International Criminal Court Bill

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Mrs. Ellman: Will the hon. Gentleman make clear where his remarks are leading? Earlier, he agreed that the proposed ICC would interpret the matters to which he now draws our attention—whether crimes constitute war crimes in given circumstances. However, he appears to be opposed to including whole categories of possible crimes in the Bill. Is he fundamentally opposed to essential parts of the Bill, and therefore to essential parts of the proposed ICC?

Mr. Howarth: I am sorry that the hon. Lady takes such a simplistic view. I am genuinely trying to do what I said at the outset, use probing amendments to illustrate my concerns about how the incorporation of the Bill's provisions into our law would affect the way in which our courts work. I do not have much of a problem with that, but I wanted to highlight the fact that behind the provisions are the identical provisions of the statute, which will govern the ICC. Although I am content that our courts will interpret situations in a sensible fashion, I have raised doubts about transferring so much power into the hands of the ICC, which could prosecute our battlefield commanders even though we had concluded that no international war crime had been committed by our troops.

That is the dilemma that I pose. Whether I support the whole idea is by the by. The Government must say whether they have considered such possible scenarios, how they would react to them, and whether they have the same concern as my hon. Friends and I about the potential impact on our armed forces.

Mr. Mark Hendrick (Preston) rose—

Mr. Desmond Browne (Kilmarnock and Loudoun) rose—

Mr. Howarth: I give way to the hon. Member for Preston (Mr. Hendrick) because he rose to his feet more quickly.

Mr. Hendrick: I take that as a compliment.

Would the hon. Gentleman have the same concerns if a British ship had been sailing away from an exclusion zone and 300 Royal Navy personnel had died; or if, during a conflict, the headquarters of the BBC were blown up, causing suffering to hundreds of British journalists and perhaps military personnel gathering intelligence? Would he call for the rogue state involved to be hauled before a court such as the ICC?

Mr. Howarth: The hon. Gentleman does not half tempt me. The idea of the BBC being blown up is far too attractive for some of us in opposition to resist—I take it that the hon. Gentleman is referring to the Blair broadcasting corporation. However, I do not want my levity to be misconstrued. I was paying tribute to the hon. Gentleman's fitness when I commented on the speed with which he jumped up—

Mr. Browne rose—

Mr. Howarth: That was a bit slow.

We are discussing serious matters. I would regard the events described by the hon. Member for Preston as a hostile action, but war is war and fine judgments have to be made. It is difficult for those of us and for members of the public who have not served in the armed forces to understand that people join Her Majesty's forces in the full knowledge that it is not like joining Marks & Spencer or BP—such organisations do not call upon their personnel to lay down their lives. The hon. Gentleman will have heard my hon. Friend the Member for Reigate (Mr. Blunt) say that when he was sitting on the front line, at the foot of the iron curtain, at the very pivot of the massive tension between east and west, he knew that he was in line to be wiped out in the first wave. People who join the armed forces understand the risks that they run.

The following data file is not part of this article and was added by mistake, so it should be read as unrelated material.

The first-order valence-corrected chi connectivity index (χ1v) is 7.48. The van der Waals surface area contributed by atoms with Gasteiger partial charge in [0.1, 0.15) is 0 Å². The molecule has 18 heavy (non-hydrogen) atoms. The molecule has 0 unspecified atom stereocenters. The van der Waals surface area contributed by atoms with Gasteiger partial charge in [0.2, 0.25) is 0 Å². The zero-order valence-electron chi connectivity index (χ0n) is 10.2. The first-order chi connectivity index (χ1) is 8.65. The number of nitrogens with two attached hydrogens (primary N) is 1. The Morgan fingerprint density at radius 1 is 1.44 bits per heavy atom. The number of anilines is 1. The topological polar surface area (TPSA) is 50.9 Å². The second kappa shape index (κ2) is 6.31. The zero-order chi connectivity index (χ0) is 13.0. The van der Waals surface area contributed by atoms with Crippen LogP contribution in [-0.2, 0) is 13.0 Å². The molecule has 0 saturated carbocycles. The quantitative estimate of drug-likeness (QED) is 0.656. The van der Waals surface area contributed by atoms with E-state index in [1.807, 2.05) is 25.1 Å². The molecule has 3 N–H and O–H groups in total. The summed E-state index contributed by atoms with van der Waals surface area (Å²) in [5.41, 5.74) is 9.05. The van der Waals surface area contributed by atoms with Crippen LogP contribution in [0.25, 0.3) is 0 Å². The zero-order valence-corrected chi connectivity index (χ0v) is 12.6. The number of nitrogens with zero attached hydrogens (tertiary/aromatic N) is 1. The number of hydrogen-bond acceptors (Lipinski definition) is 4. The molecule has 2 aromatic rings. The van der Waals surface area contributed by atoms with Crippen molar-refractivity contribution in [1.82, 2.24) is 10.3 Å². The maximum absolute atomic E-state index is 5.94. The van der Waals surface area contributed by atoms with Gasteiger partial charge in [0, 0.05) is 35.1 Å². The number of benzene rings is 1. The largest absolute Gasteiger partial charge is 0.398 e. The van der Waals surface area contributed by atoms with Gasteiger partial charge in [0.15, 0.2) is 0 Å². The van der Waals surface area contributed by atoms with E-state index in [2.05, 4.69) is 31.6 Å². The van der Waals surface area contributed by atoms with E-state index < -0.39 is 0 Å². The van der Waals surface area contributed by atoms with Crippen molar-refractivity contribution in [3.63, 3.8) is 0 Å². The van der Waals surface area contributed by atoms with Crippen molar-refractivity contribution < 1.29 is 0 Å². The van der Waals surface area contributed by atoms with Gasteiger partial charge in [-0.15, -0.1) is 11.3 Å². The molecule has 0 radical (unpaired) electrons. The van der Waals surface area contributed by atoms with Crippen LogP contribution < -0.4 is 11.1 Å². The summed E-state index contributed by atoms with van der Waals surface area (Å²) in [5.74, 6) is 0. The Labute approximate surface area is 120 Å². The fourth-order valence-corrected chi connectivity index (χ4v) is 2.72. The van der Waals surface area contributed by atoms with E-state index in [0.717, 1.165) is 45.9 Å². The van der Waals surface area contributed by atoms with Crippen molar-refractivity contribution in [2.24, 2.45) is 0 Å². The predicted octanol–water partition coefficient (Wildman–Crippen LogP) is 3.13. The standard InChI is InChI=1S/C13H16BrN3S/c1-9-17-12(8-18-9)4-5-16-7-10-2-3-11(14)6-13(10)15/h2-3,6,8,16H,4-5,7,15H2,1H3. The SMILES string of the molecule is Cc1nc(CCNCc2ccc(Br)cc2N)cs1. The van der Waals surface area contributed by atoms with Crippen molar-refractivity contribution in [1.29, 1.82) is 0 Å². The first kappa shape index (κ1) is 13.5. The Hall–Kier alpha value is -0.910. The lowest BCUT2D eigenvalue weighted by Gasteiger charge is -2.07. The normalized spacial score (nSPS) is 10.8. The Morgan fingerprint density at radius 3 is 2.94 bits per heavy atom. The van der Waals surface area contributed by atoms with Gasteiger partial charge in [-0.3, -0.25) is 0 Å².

Mr. Hendrick: I speak as a former Ministry of Defence worker who trained at DERA, which has been mentioned and which used to be called the Royal Signals and Radar Establishment. I had regular contact with and worked alongside many military personnel there, so I understand those comments. However, the hon. Gentleman has not answered my question. Would he call for the head of the rogue state I described to be brought before a court—the ICC or any other court—and would he do the same if some other broadcasting station, to which he might be more sympathetic, were attacked?

Mr. Howarth: It would depend on how much that action was a factor in the war as a whole. I am trying express the reservations that I hold, which have been expressed to me by members of our forces. The Minister will accept that the way in which our forces prosecute the tasks laid upon them is constrained; nevertheless, as human beings they could, if faced with a difficult situation, be guilty of some atrocity. Although I do think that we are rather splendid, I do not suggest that we are such a superior people that none of us is capable of committing such a crime—after all, we have prisons full of criminals. I have grave reservations. Rather than people being called to account at a war tribunal, it would be better for them to be dealt with by our armed forces in the course of the battle.

Mr. Browne: I apologise to the hon. Gentleman for not being present throughout his remarks—I had to answer an important message—but I suspect that I have heard the argument before in this Committee. None the less, my question is genuine. How many of the provisions of the amendments are already part of our domestic law? The part of the Bill in which they fall relates to our domestic law.

I know what the hon. Gentleman wants to achieve, but if he gets his way with the amendments, probing or otherwise, the one thing that we can guarantee is that the only jurisdiction over the alleged offences will be that which rests with the ICC, because he will have taken them out of domestic law if they are not incorporated in it in any other way. The amendments are not the appropriate vehicle for the discussion that the hon. Gentleman wishes to have—but that may be a matter for you, Mr. Cook.